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Does Your Child Have a Lazy Eye?

Does Your Child Have a Lazy Eye?

April 28, 2022   Return


Karen Mcmain  Orthoptist, Dalhousie University, Canada

Recently, orthoptist Karen McMain from Dalhousie University, Canada, visited Tun Hussein Onn National Eye Hospital (THONEH) to train and share her experiences with local eye care specialists. Despite her busy schedule, Ms McMain managed to find some time to share with us some insight on lazy eye.

HT: In the old days, lazy eye was considered by superstitious people to be a “curse” or the result of sinister supernatural forces. What is lazy eye, actually?

KM: Lazy eye, also known as amblyopia, is a common childhood eye condition in which a child’s sight in one eye does not develop as it should.

I personally feel that the term “lazy eye” is inaccurate, as the eye is not really lazy. It would be more accurate to say “lazy brain” as amblyopia, the medical term for lazy eye, is actually a developmental problem within the brain.

What happens is that, normally, the brain and the eyes work together to produce vision. When a child has amblyopia, the brain does not acknowledge the vision from the lazy eye and focuses on the vision from the other eye. If the lazy eye is not stimulated properly, the visual brain cells do not mature normally. 

HT: What are the causes of this condition?

KM: Most commonly, it is due to the misalignment of the two eyes – a condition called strabismus. As a result of strabismus, the eyes are not aligned in the same direction, the eyes can cross in (esotropia) or turn out (exotropia). This misalignment prevents the eyes from focusing together on an image and may cause double vision. To overcome the double vision, the child’s developing brain chooses to ignore the image from the eye that is not straight, causing the vision in that eye to become lazy.

Differences in the way each eye processes vision can also be a factor, such as when one eye suffers from nearsightedness, farsightedness or astigmatism.

Sometimes but very rarely, the condition can also be caused by obstruction or cloudiness that prevents light from getting through one eye. Such obstructions can be due to cataract, eye tumours or droopy eyelids. Such amblyopia is called deprivation amblyopia.


HT: What happens if the condition is left untreated?

KM: Amblyopia is the most common cause of partial or total blindness in one eye, affecting 3% of children. Studies have shown that sufferers also face a significantly higher risk of losing vision in their good eye, either from injury or eye disorders such as macular degeneration.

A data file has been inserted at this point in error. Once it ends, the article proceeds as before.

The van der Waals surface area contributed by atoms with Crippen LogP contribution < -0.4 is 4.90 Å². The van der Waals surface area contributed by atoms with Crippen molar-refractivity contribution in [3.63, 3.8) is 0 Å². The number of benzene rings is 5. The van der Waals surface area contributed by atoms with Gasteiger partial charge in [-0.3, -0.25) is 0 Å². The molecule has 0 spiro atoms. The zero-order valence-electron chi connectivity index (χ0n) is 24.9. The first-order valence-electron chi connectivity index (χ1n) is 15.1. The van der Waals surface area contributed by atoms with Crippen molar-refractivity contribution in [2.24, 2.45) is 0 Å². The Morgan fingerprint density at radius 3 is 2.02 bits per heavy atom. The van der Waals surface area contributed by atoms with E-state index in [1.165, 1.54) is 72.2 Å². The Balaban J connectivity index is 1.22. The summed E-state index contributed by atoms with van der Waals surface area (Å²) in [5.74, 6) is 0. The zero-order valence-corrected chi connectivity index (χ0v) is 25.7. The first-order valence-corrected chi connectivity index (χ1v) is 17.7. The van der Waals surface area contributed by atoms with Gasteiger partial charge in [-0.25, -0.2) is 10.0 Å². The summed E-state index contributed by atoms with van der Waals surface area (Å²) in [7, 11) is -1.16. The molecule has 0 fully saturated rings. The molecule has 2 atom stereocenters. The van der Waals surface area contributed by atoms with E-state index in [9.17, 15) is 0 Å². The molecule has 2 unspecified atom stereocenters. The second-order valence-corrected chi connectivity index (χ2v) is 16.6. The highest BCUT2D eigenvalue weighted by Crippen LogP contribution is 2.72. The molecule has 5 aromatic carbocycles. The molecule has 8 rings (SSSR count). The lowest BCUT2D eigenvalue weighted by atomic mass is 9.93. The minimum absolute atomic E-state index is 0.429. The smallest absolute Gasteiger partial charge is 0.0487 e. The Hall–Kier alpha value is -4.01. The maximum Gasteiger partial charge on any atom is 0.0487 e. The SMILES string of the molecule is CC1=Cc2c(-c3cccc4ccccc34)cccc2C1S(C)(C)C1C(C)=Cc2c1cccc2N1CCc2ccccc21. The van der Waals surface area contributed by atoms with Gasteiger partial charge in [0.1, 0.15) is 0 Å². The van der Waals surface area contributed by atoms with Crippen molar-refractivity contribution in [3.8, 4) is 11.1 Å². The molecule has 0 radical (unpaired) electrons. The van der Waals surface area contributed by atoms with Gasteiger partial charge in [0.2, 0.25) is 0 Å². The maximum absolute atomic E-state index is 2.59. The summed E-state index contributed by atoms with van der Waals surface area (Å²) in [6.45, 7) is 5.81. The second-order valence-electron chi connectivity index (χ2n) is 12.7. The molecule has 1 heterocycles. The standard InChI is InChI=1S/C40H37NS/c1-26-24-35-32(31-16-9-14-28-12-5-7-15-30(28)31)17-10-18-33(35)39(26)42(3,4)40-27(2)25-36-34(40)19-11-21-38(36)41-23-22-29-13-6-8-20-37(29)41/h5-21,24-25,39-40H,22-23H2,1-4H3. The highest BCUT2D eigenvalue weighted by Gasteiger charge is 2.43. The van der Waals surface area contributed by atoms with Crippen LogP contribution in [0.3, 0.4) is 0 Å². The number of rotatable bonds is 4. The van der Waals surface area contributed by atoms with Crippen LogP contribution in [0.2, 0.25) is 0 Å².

HT: What are the treatment options for this condition?

KM: The most common treatment for amblyopia is to force the brain to start using the ‘bad’ eye.

This is done by first correcting any underlying problem in that particular eye. Then, we either put a patch over the ‘good’ eye or blur the vision in the ‘good’ eye with eye drops, to force the ‘bad’ eye to be used. The eye drop method is less commonly used in countries like Malaysia, which has a very sunny climate, as these drops dilate the pupil making the eye very sensitive to bright light.

Treatment is often helped by having the ‘bad’ lazy eye do periods of close work such as drawing or reading. The child will wear a patch over the ‘good’ eye during these activities.

Most children with amblyopia will also need glasses to help them focus their vision.

The doctor will discuss with parents what treatment is most appropriate for their child and their type of amblyopia.

HT: Do you have any advice for parents worried about their children’s eye health?

KM: I recommend all children to be screened for amblyopia, preferably at specialist centres, before they are school-aged. Young children have the greatest potential for successful treatment even though recent studies show that treatment in older children can also improve their vision.


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“Doctor, Make My Eyes Prettier.”

“Doctor, Make My Eyes Prettier.”

April 28, 2022   Return

Words Hannah May-Lee Wong

Dr Somasundaram Sathappan

Consultant Plastic and Reconstructive Surgeon

Having large, round eyes with well-defined double eyelids has been a long-standing trait of conventional beauty. Genetically, however, many Asians are born with a mono-lid (single eyelid) or have upper eyelid folds that are covered with excess skin, making them less obvious. While beauty is in the eye of the beholder and double eyelids are certainly not a necessity to look and feel beautiful, men and women can opt for a blepharoplasty if they desire to add the double eyelid to their looks. Dr Somasundaram explains the procedure and the risks involved.


A blepharoplasty refers to surgery on the eyelid and is also known as the double eyelid surgery. It is one of the most common cosmetic procedures that plastic surgeons perform in Malaysia. The procedure involves the removal of excess skin from the upper eyelid and reconstruction of the eyelid to create a fold when you open your eyes. Actually, most people already have a fold in their upper eyelid, but in most Asian people, the fold is covered by excess skin, so you can’t see it.

If a person has puffy eyes, the surgeon will also remove some fat during the blepharoplasty, but not too much. If the surgeon removes too much fat from the eyelid, the person may have hollow-looking eyes, and those tend to look a little sickly (not a good thing aesthetically).

The age range of people getting blepharoplasties is quite wide. People can get it done anytime from their teens to their 80s. Older folks may have more excess fat and skin which could droop over the eye and block their vision. When these are removed during the blepharoplasty, their vision would be improved.